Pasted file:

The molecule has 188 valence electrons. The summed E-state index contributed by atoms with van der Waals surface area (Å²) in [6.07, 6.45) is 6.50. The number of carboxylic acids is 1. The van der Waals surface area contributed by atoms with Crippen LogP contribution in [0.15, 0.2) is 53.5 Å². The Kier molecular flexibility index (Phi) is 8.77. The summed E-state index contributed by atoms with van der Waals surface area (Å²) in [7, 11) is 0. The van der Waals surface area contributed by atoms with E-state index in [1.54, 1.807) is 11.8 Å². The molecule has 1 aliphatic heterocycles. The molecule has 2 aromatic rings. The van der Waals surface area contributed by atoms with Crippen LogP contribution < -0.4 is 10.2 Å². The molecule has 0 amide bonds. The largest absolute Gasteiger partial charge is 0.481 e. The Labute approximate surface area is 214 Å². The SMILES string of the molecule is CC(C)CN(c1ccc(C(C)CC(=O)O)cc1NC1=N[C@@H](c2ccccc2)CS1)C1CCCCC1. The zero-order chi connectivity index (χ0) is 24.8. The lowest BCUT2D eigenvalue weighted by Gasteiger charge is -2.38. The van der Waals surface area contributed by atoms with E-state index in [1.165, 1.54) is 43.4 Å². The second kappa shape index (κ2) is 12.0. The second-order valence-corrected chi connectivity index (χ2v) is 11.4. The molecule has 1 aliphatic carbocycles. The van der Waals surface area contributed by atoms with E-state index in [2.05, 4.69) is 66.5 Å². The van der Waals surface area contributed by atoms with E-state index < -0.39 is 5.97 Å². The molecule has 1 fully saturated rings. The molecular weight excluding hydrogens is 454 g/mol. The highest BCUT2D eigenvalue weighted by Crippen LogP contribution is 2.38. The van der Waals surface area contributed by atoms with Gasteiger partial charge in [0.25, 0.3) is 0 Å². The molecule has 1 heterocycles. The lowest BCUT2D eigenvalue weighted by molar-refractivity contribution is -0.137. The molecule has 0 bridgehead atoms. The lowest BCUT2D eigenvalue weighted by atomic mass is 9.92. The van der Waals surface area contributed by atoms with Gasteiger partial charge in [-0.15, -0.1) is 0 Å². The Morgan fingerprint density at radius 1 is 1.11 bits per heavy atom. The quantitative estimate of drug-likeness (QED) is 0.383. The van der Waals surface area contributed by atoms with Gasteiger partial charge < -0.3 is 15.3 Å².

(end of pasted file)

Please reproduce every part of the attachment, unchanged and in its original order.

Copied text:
The molecule has 188 valence electrons. The summed E-state index contributed by atoms with van der Waals surface area (Å²) in [6.07, 6.45) is 6.50. The number of carboxylic acids is 1. The van der Waals surface area contributed by atoms with Crippen LogP contribution in [0.15, 0.2) is 53.5 Å². The Kier molecular flexibility index (Phi) is 8.77. The summed E-state index contributed by atoms with van der Waals surface area (Å²) in [7, 11) is 0. The van der Waals surface area contributed by atoms with E-state index in [1.54, 1.807) is 11.8 Å². The molecule has 1 aliphatic heterocycles. The molecule has 2 aromatic rings. The van der Waals surface area contributed by atoms with Crippen LogP contribution < -0.4 is 10.2 Å². The molecule has 0 amide bonds. The largest absolute Gasteiger partial charge is 0.481 e. The Labute approximate surface area is 214 Å². The SMILES string of the molecule is CC(C)CN(c1ccc(C(C)CC(=O)O)cc1NC1=N[C@@H](c2ccccc2)CS1)C1CCCCC1. The zero-order chi connectivity index (χ0) is 24.8. The lowest BCUT2D eigenvalue weighted by Gasteiger charge is -2.38. The van der Waals surface area contributed by atoms with E-state index in [1.165, 1.54) is 43.4 Å². The second kappa shape index (κ2) is 12.0. The second-order valence-corrected chi connectivity index (χ2v) is 11.4. The molecule has 1 aliphatic carbocycles. The van der Waals surface area contributed by atoms with E-state index in [2.05, 4.69) is 66.5 Å². The van der Waals surface area contributed by atoms with E-state index < -0.39 is 5.97 Å². The molecule has 1 fully saturated rings. The molecular weight excluding hydrogens is 454 g/mol. The highest BCUT2D eigenvalue weighted by Crippen LogP contribution is 2.38. The van der Waals surface area contributed by atoms with Gasteiger partial charge in [0.25, 0.3) is 0 Å². The molecule has 1 heterocycles. The lowest BCUT2D eigenvalue weighted by molar-refractivity contribution is -0.137. The molecule has 0 bridgehead atoms. The lowest BCUT2D eigenvalue weighted by atomic mass is 9.92. The van der Waals surface area contributed by atoms with Gasteiger partial charge in [-0.15, -0.1) is 0 Å². The Morgan fingerprint density at radius 1 is 1.11 bits per heavy atom. The quantitative estimate of drug-likeness (QED) is 0.383. The van der Waals surface area contributed by atoms with Gasteiger partial charge < -0.3 is 15.3 Å².